Series: In Death, Book 43
Release Date: September 6, 2016
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J.D. Robb Reading Order
Nature versus nurture…
The shots came quickly, silently, and with deadly accuracy. Within seconds, three people were dead at Central Park’s ice-skating rink. The victims: a talented young skater, a doctor, and a teacher. As random as random can be.
Eve Dallas has seen a lot of killers during her time with the NYPSD but never one like this. A review of the security videos reveals that the victims were killed with a tactical laser rifle fired by a sniper, who could have been miles away when the trigger was pulled. And though the list of locations where the shooter could have set up seems endless, the number of people with that particular skill set is finite: police, military, professional killer.
Eve’s husband, Roarke, has unlimited resources—and genius—at his disposal. And when his computer program leads Eve to the location of the sniper, she learns a shocking fact: There were two—one older, one younger. Someone is being trained by an expert in the science of killing, and they have an agenda. Central Park was just a warm-up. And as another sniper attack shakes the city to its core, Eve realizes that though we’re all shaped by the people around us, there are those who are just born evil…
It’s a race against time as Eve and her team track down a long-distance serial killer in Apprentice in Death. With no ties between the victims, no clues as to when or where the master-apprentice duo will strike next, and a vast number of potential targets in a city like New York, the tension is on high and Eve, Roarke, and company are running themselves ragged to take down the killer.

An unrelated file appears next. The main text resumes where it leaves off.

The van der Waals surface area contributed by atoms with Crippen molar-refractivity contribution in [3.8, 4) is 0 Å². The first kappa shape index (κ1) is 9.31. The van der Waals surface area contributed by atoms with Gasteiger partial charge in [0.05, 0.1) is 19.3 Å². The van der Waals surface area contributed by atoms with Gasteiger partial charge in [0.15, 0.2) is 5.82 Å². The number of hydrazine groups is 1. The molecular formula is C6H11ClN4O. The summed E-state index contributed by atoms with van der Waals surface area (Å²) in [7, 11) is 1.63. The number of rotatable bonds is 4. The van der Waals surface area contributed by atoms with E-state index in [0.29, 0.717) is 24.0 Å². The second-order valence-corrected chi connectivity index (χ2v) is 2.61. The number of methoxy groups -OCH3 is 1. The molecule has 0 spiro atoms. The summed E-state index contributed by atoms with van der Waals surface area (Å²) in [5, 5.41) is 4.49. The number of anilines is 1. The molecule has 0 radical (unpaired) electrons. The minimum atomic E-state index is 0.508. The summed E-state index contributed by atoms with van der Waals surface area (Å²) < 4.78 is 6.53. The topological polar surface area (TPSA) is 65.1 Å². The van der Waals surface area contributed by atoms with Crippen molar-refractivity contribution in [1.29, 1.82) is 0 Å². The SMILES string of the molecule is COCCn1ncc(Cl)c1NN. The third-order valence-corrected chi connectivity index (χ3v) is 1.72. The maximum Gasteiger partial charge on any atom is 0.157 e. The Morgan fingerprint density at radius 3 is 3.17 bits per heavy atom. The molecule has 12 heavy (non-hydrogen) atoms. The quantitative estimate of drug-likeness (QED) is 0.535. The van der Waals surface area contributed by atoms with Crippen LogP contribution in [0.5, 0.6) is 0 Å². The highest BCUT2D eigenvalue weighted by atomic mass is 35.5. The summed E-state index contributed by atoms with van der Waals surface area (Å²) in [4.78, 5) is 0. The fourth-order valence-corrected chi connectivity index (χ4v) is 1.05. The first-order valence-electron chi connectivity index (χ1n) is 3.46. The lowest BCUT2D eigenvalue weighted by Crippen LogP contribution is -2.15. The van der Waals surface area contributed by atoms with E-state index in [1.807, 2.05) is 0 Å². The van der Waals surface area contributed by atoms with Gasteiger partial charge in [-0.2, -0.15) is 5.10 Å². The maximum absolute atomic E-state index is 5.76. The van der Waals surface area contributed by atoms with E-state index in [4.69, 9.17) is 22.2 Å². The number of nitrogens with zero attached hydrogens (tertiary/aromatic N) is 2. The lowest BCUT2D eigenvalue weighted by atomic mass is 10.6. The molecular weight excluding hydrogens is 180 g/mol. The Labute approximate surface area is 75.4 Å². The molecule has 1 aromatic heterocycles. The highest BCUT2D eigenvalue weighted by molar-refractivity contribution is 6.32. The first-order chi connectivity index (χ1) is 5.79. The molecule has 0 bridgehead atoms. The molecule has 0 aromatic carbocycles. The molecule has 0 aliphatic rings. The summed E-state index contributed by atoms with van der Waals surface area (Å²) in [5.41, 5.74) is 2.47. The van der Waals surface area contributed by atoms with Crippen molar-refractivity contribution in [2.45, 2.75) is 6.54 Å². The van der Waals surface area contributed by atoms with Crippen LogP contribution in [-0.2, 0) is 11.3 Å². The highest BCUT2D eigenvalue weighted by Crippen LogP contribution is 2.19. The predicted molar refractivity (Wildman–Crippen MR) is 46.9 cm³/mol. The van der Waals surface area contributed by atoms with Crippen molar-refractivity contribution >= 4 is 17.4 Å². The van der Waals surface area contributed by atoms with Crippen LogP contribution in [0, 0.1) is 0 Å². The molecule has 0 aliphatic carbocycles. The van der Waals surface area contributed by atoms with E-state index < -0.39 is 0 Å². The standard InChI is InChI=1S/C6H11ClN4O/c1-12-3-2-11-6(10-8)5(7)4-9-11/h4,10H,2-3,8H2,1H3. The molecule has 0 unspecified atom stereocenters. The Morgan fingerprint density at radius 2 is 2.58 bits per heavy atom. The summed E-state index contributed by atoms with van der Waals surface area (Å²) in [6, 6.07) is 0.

The In Death series can be generally divided between character-centric stories and case-centric ones. Apprentice in Death is the latter, but even though my preference is for books with character growth, I ended up loving this case. It was fascinating to watch the pieces of the puzzle come together, and the more layers that were revealed about the stone-cold killer’s character the more my interested was piqued. The sheer number of potential victims weighs on Eve and her team heavily, and it also added a tenseness to the tale that kept me turning the pages of the book late into the night. It’s a twisted tale, though not in the usual sense; the apprentice is somewhat reminiscent of an earlier In Death killer (and I can’t reveal which character or the book they’re from without spoiling this story). Equally appealing is watching how Eve’s mind works as she makes the connections that will lead her to master and apprentice. While a number of faces old and new (Roarke in particular) are invaluable to solving this case, it’s Eve and the unique way she thinks that is the most fascinating to me.
The In Death books can largely be read as standalones, and Apprentice in Death is no exception. That being said, if this is your first foray into the series the mystery will still be appealing, but the small, personal moments in the book might not hold the appeal they do to readers more invested in the characters. And fans of the series, fear not: there are enough personal moments in this book to satisfy and perhaps even tug on your heartstrings a bit. The further into the series we get, the fewer opportunities for big personal drama there are, and that’s ok. The bonds of love and friendship still shine and added to my investment in the tale. All in all, I loved Apprentice in Death and I cannot wait to see what J.D. Robb has in store for Eve and Roarke!
FTC Disclosure: I received this book for free from the publisher in exchange for an honest review. This does not affect my opinion of the book or the content of my review.